But here's the secret about these big Super PAC battles. In the presidential election, they are going to get a lot of attention because that's where the media eyeballs are. But in the end, the two sides are both going to stack up so much green that either these efforts will be a complete wash, or there's going to be scandal or backlash when one side takes things too far. And as the amount of money makes it a wash, the "going-too-far" part is incentivized, because it's the only way to break out of the deadlock.
Down ticket, it's a different story. There's not as much attention being paid to the lower races. The candidates don't have as much insulation against incendiary attacks. And most critically, those who want to influence the game with their personal fortunes get more bang for their buck. Ricketts is an obvious example -- if he'd gotten his $10 million wish, he'd have plunged the campaign into silliness and made it harder for Romney to square with Obama on his preferred economic argument. (Plus, his Wrigley Field ambitions have been dampened.) But in Nebraska, $200,000 bought him a Senate primary. It's pretty clear where the money was better spent, and where the effort was wasted.
So as the national story of big money in the presidential race gets hyped, store this away: The real Super PAC action is going to happen down-ticket.
TEAM OBAMA RE-ELECT TROLLED BY POLL: The first two polling outfits to report general-election numbers put an interesting strain on everyone's partisan preferences. First out of the gate was the New York Times/CBS poll, which had Romney beating Obama 46 to 43 percent. Next came a Fox News poll, which had Obama up on Romney 46-39. This made for strange bedfellows, as conservatives touted the New York Times for a change whilst Democrats cuddled up with Fox. Everyone's attitudes are evolving on marriage, it seems.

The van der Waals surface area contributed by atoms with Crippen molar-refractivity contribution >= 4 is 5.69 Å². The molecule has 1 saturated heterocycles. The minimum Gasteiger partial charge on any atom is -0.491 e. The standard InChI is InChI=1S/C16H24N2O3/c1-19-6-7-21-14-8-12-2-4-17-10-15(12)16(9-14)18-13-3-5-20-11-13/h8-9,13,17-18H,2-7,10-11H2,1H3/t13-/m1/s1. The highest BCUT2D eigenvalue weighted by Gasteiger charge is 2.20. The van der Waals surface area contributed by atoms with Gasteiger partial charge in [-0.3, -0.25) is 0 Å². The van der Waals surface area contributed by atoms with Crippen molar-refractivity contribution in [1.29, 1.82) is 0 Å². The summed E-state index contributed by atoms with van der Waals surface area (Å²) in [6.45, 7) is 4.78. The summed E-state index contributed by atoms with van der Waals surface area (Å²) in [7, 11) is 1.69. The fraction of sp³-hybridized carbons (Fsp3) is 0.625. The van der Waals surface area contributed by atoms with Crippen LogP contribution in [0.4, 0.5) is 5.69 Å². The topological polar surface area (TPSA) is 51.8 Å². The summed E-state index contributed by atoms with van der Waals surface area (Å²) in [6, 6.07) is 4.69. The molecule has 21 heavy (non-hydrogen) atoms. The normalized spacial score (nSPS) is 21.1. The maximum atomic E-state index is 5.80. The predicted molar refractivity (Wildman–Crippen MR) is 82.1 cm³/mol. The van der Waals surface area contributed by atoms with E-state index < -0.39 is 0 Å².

But it was the Obama campaign that ended up getting rattled by the results. In the cross-tabs of the Times poll, Obama was losing women to Romney 46-44, a result that wasn't matched anywhere else, and which really hampered their ability to remain the champion of female voters. So the campaign cried "bias." Now, as Dylan Byers went on to report, there were well-founded reasons to take the Times poll results with a grain of salt. Still, it's May. A little early to be freaked out by a certain poll result.
Of course, when is a good time to get publicly flustered by a poll result? We say right around a quarter-till-never. There's nothing to gain from frantically waving your arms at a single poll. In a race like the one we're likely to have between Obama and Romney, if you wait a little while, you'll get more data and a better picture. If a trend develops, then it's time to worry, yes. But publicly sweating this stuff makes you look skittish. And it makes us wonder if there's more to that than a single poll result.
As it happens, the rest of the polls did tighten. The current Real Clear Politics polling average puts Obama up 45.8 to 44.1. Obama's electoral map shows a slightly more favorable spread. But this is going to be a close race. Everyone should get used to it.
RON'S RUN DONE, RAND'S RUN BEGUN? We're going to just lightly tread on the idea that Ron Paul's begun the final stage of his 2012 campaign. This week, Paul has suspended participating in future competitions on the primary calendar. But he is still actively looking for delegates and is putting together a plan for the Republican National Convention. So his effort continues. We want to make that clear, because we don't want anyone else accidentally calling up the New York Observer to complain about our coverage.